Ophthalmology Poster Session
Perkins, BD. (Dept. of Biochemistry, Baylor College of Medicine, USA)
Wensel, TG. (Dept. of Biochemistry, Baylor College of Medicine, USA)
Wilson, JH. (Dept. of Biochemistry, Baylor College of Medicine, USA)
Autosomal dominant retinitis pigmentosa (ADRP) is a progressive disease, that originates in the photoreceptor cells and ultimately causes degeneration of the entire retina. Although mutations in several genes can lead to ADRP, the most common mutations affect the gene rhodopsin, which encodes a G-protein-linked receptor critical for the visual response. As a first step in exploring oligonucleotide-based approaches toward gene therapy for ADRP, we have created cell lines that express rhodopsin or rhodopsin-GFP from a genomic copy of the human gene, which is normally expressed in rod cells. Using various techniques ( Southern blotting, RT-PCR, Western blotting, fluorescence and immunofluorescence) we have demonstrated rhodopsin expression in these cell lines and shown that it is present in the plasma cell membrane.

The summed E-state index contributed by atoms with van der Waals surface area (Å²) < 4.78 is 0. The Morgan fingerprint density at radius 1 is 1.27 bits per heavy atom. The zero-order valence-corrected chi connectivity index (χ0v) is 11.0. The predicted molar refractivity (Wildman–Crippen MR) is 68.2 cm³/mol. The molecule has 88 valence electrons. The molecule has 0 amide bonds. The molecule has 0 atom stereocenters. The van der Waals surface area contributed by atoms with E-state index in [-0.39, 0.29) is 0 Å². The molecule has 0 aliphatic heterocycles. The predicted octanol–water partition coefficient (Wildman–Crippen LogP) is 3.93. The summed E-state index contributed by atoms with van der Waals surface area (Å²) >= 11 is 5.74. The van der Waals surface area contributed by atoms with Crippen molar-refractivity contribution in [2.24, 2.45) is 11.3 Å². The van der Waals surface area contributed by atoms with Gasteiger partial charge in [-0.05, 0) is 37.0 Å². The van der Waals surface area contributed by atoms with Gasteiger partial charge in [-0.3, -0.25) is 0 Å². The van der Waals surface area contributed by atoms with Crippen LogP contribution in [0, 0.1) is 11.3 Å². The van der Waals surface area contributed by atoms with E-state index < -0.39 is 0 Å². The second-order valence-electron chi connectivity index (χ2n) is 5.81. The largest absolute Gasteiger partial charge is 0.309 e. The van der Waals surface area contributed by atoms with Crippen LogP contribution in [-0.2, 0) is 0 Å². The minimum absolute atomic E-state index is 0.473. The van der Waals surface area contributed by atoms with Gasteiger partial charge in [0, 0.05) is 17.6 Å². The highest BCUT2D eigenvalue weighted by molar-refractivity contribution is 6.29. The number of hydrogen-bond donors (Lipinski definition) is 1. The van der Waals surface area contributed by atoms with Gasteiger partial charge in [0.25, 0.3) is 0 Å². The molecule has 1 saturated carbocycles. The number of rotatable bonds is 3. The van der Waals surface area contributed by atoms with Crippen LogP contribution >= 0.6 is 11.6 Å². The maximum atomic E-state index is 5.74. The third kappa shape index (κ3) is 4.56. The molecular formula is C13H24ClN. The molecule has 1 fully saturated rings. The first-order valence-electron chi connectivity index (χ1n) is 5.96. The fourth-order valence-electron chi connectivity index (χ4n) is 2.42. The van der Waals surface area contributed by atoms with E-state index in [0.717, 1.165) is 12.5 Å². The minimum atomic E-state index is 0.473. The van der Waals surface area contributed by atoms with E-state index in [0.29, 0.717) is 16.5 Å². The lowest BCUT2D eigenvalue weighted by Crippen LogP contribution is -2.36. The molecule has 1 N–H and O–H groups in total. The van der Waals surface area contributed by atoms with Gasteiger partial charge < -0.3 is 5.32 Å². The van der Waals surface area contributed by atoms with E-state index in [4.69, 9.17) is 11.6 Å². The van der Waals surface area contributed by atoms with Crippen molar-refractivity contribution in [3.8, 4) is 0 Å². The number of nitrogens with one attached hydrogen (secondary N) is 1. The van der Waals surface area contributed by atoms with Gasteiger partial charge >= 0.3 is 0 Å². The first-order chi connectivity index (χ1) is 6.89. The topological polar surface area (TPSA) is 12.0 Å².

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|Intody, Z.; Perkins, BD.; Wensel, TG.; Wilson, JH.; (1998). Development of Human Cell Lines Expressing Human Rhodopsin and Rhodopsin-GFP. Presented at INABIS '98 - 5th Internet World Congress on Biomedical Sciences at McMaster University, Canada, Dec 7-16th. Available at URL http://www.mcmaster.ca/inabis98/ophthalmology/intody0490/index.html|
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